I really hate to give up on an author who was once so promising, but I can no longer ignore the inescapable fact that Katie Fforde has fallen into a rut. The plots of her last few novels have sounded exactly alike – only the characters’ names and the settings have been changed – and Highland Fling is just more of the same. Combine that with a particularly annoying heroine and a groaner of a Big Misunderstanding , and I conclude sadly that it’s time for me to leave this author’s books behind.
As usual, Fforde takes a well-intentioned, slightly dithering heroine and places her in an unfamiliar situation. Jenny Porter has a fledgling business as a Virtual Assistant, and she is glad to use work as an excuse to take a break from her annoying boyfriend Henry. Soon she’s on her way to the Scottish Highlands to check out a textile mill that is owned by her client, Mr. M.R. Grant-Dempsey. With the sneaking suspicion that the Dalmain mill is on its last legs, Jenny presumes that Grant-Dempsey wants her to handle the unpleasant task of firing its workers and closing the site down. But once Jenny meets the Dalmain family and the mill employees, she finds she can’t act like a cold-blooded, fiscally-minded businessperson. Instead, she embarks on a risky plan to save the mill.
Jenny has the support of the mill workers, but the involvement of the Dalmain family itself is a mixed blessing. Oldest son and mill manager Phillip is charming but feckless, daughter Felicity is a meek agoraphobic and younger son Iain and his outspoken wife Meggie have divorced themselves from the family as much as possible. The Dalmains’ idiosyncrasies can be directly traced to haughty matriarch Lady Dalmain, who acts as if the cold, decaying family home is a majestic castle and that Jenny is her latest loyal subject. Jenny manages to handle all of the Dalmains with remarkable aplomb, but she can’t keep her temper around Ross Grant, a mountain rescue worker who frequents Meggie Dalmain’s portable snack bar (which Jenny has agreed to run while Meggie is recovering from childbirth). She’s infuriated, she’s attracted, she doesn’t know what to do – but when she finds out Ross’ secret, she’s out for his blood.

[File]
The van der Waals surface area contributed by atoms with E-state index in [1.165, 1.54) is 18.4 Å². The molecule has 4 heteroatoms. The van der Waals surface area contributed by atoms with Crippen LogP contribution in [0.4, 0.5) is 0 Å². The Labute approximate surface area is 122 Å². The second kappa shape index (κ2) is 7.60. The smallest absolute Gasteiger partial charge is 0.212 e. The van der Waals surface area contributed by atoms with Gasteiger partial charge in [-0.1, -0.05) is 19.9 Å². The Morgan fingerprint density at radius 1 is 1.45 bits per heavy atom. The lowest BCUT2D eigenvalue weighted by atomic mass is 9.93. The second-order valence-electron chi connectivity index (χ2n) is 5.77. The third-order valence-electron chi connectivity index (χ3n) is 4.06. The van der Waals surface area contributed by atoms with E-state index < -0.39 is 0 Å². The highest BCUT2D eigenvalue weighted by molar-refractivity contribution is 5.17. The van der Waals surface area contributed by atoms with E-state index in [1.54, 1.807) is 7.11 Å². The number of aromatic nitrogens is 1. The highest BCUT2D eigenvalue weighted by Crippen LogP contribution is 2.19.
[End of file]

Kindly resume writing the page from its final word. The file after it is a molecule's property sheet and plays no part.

I have to admit that the first part of the novel, with its rousing “let’s pull together and save the mill!” storyline, is quite charming. Jenny has a talent for motivating people and finding their hidden strengths, so everyone from feisty Maggie to pathetic Felicity have important contributions to make. Jenny, who can’t seem to say no, finds herself playing matchmaker, cook and private detective as well as Virtual Assistant.
But once the alleged romance between Jenny and Ross takes center stage, the novel falls off a cliff. When Jenny realizes Ross’ real identity, she becomes annoyingly irrational and childish, literally walking off in a snit whenever Ross tries to explain the situation. This leads to a totally unnecessary Big Misunderstanding that is not resolved until the last three pages of the novel, by which point Jenny has demonstrated a total lack of common sense by strolling into a Scottish blizzard and having unprotected sex with Ross while the Misunderstanding is still between them. The last 50 pages of the novel seem dedicated to proving that several months in the Highlands have sucked every last brain cell out of Jenny’s adorable little head.
Fforde specializes in gruff-bordering-on-surly heroes, and Ross is a prime example. His idea of sexy is kissing Jenny forcefully to shut her up, which he does at regular intervals. When he’s not yelling at her or telling her how silly she is, he’s telling her he loves her, primarily because he thinks she’s beautiful. I’d give their relationship as much chance as a Scottish snowball in Hell.
I hate to write off Fforde, but there are plenty of other authors such as Marian Keyes, Amanda Colgan, Jane Green and Lisa Jewell who fill my need for Brit Chick Lit without sounding like a bad Mills & Boon novel. Feel free to fling Highland Fling back into the discard pile where it belongs.